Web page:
Standard Discharge of 500ma = 0.5a - as I was mentioning above will lead to lonest life and low voltage sag.

But don't confuse discharge specs with capacity. A 3000mah cell has 3000mah capacity - regardless of charge/discharge specs. The discharge specs give you a guide as to how fast you can discharge a cell and have less voltage drop and do less damage in terms of long life.

Let's say you have an average of 2600mah/cell and 102cells per pack and 14 in series - that's 14s102p. Each p = 102cells * 2600mah = 265,200mah = 265.2ah. Capacity increases as you increase voltage. So if you have 1s102p, you have nominal 3.7v @ 264.2ah = (3.7v * 264.2v) = 977wh of capacity. If you do 14s that's 48v (nominal) so you have 48v * 264.2ah = 12,681.6wh or 12.7kwh.

Note: Technically that's 12.7kwh at 48v (empty) and 15.5kwh at 58.8v (full charge). Personally, I use 52v for my design calculations on 14s Lithium-ion because it's more representative of the middle of my operating range. 52v * 264.2ah = 13.7kwh

When communicating with with strangers and without context, 48v is a common standard.

Next is depth of discharge. Lithium-ion ranges from 3.0v -> 4.2v / cell. But in practical terms the max is more like 4.15v -> 3.4v (discharge curve knee) or ~90%. So take the 13.7kwh number above and multiply .9 (90%) to get 12.3kwh of useable power out of 14s102p at 2600mah/cell.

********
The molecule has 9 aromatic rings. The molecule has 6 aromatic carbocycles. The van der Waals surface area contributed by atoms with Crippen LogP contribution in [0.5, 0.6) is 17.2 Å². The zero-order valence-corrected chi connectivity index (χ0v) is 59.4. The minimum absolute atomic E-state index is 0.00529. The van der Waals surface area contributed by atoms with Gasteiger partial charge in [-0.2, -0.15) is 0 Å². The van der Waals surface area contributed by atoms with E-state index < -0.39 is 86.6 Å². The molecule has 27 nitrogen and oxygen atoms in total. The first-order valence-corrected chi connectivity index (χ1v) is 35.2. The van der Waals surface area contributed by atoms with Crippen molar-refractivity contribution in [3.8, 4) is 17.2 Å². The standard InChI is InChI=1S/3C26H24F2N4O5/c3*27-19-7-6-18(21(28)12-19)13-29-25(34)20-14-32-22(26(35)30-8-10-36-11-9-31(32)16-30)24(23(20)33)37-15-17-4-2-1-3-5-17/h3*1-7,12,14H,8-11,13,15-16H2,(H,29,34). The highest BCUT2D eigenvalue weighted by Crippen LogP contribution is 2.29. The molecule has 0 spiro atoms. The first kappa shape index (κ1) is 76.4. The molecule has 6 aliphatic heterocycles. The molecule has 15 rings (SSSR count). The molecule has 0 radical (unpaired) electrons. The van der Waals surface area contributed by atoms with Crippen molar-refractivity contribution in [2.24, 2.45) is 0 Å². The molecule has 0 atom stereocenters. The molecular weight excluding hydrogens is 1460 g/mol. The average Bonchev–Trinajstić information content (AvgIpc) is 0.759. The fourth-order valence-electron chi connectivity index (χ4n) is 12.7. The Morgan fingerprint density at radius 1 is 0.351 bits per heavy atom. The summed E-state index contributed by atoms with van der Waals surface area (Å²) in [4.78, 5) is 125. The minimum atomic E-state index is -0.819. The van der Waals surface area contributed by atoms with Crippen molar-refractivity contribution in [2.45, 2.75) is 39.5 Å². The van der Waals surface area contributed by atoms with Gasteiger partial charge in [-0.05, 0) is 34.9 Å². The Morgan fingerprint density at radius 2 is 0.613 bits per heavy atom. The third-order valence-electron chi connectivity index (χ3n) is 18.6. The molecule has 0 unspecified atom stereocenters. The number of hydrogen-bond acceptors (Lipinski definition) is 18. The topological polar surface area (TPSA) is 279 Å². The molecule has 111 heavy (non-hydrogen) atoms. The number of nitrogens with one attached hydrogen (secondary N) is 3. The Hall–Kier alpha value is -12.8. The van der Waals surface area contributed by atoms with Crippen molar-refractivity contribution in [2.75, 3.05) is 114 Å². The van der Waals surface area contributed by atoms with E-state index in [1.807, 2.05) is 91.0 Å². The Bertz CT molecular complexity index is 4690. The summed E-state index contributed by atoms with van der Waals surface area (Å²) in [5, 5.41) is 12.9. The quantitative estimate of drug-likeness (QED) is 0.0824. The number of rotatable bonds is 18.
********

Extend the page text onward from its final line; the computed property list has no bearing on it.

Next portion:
Each 1/10 of a volt you go down from full charge

**significantly** increases life span. If you limit max charge to 4.1v or 4.0v or even 3.9v you get increasing lifespan but lower DOD and less useable power. Here's a old but interesting page on this -

https://batteryuniversity.com/article/bu-808-how-to-prolong-lithium-based-batteries that shows possible life space increase by charging to a lower max.

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The point is, you can design your battery for longer life by making it larger than you need and avoiding full charge. For a multi-year, cycle every day powerwall (365 cycles/year) life-span is more important than for an ebike ridden once a week (52 cycles/year).

In your case, a 14s102p at 2600mah/cell would achieve the goal of ~10kwh useable power between 4.0v (max charge) and 3.5v/3.4v (low) and likely give you 1,000(s) of cycles.

FYI - My powerwall design is 14s100p at 260ah/pack. My oldest 14s battery has 1,563 cycles at an average DOD of 36% and no detectable degradation. This subject is near/dear to my heart as I've invested A LOT of effort for low DOD but it will take another 4-5 years before I know what happens at 3,000 cycles and beyond.